National Trust uses DM for Welsh coastline appeal

The National Trust is launching a direct marketing campaign to help secure funding for the acquisition of a stretch of coast on the Llŷn Peninsula in North West Wales.

Direct-to-digital agency TDA has devised a campaign that seeks to appeal to National Trust supporters who want to protect the area’s ecology and traditional character and also those supporters who might consider visiting in the future.

A direct mail communication will point people to a bespoke microsite where they can learn more about the importance of the peninsula from an ecological point of view, as well as the threats it faces from over-development.

A funding agreement from Visit Wales to cover half of the acquisition cost, if the other half can be raised by supporters, means that any donations to the campaign will be worth double.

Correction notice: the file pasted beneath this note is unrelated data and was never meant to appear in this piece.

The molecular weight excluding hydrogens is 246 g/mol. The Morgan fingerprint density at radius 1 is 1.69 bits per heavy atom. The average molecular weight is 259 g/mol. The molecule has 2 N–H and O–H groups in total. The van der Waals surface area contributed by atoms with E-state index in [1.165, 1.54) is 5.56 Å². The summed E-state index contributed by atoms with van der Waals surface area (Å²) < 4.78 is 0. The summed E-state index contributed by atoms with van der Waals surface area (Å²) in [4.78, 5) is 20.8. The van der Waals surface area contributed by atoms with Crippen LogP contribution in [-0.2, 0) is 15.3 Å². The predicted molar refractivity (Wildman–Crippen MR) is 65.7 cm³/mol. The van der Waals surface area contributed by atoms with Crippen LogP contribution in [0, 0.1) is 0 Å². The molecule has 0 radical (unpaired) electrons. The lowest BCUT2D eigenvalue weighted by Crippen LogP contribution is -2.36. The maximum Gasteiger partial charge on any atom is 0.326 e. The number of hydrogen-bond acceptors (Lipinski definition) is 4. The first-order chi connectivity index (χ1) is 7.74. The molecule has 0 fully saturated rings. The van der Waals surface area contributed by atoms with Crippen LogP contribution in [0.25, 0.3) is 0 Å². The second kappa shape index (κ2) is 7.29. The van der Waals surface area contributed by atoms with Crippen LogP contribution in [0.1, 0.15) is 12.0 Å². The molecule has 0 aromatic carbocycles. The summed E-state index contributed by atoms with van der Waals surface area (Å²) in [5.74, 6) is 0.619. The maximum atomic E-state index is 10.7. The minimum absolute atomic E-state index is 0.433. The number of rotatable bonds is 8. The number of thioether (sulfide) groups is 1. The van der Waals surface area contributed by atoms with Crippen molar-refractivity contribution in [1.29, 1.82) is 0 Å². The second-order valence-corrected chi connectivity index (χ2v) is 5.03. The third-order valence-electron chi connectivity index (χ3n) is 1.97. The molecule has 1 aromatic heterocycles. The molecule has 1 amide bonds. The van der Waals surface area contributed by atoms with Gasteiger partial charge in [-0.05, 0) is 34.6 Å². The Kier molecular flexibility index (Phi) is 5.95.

“The Neptune Coastline Campaign has been running for 45 years and cares for over 700 miles of the coastline in England, Wales and Northern Ireland,” says Catherine Weaver, special appeals manager at National Trust.

“With its diversity of wildlife, sheer beauty and links to other key coastal sites managed by National Trust, the land at Henfaes and Porth Simdde on the Llŷn Peninsula will be an important addition to the initiative. The threat of over-development is very real, but we can help safeguard its future.”

David Burrows, head of fundraising at TDA, adds: “We have developed a multi-layered campaign that strikes an emotional chord whilst conveying the bigger issues facing this coastline. The Llŷn Peninsula is a true jewel of the UK’s coastline, both ecologically and aesthetically.”

The Neptune Coastline Campaign was launched by National Trust in 1965 with the aim of acquiring and protecting the coastline of England, Wales and Northern Ireland and their coastal heritage and habitats.

This story first appeared on Pitch, Centaur’s subscription-based online interactive marketplace for agencies and clients to share news, opinion and debate.


    Leave a comment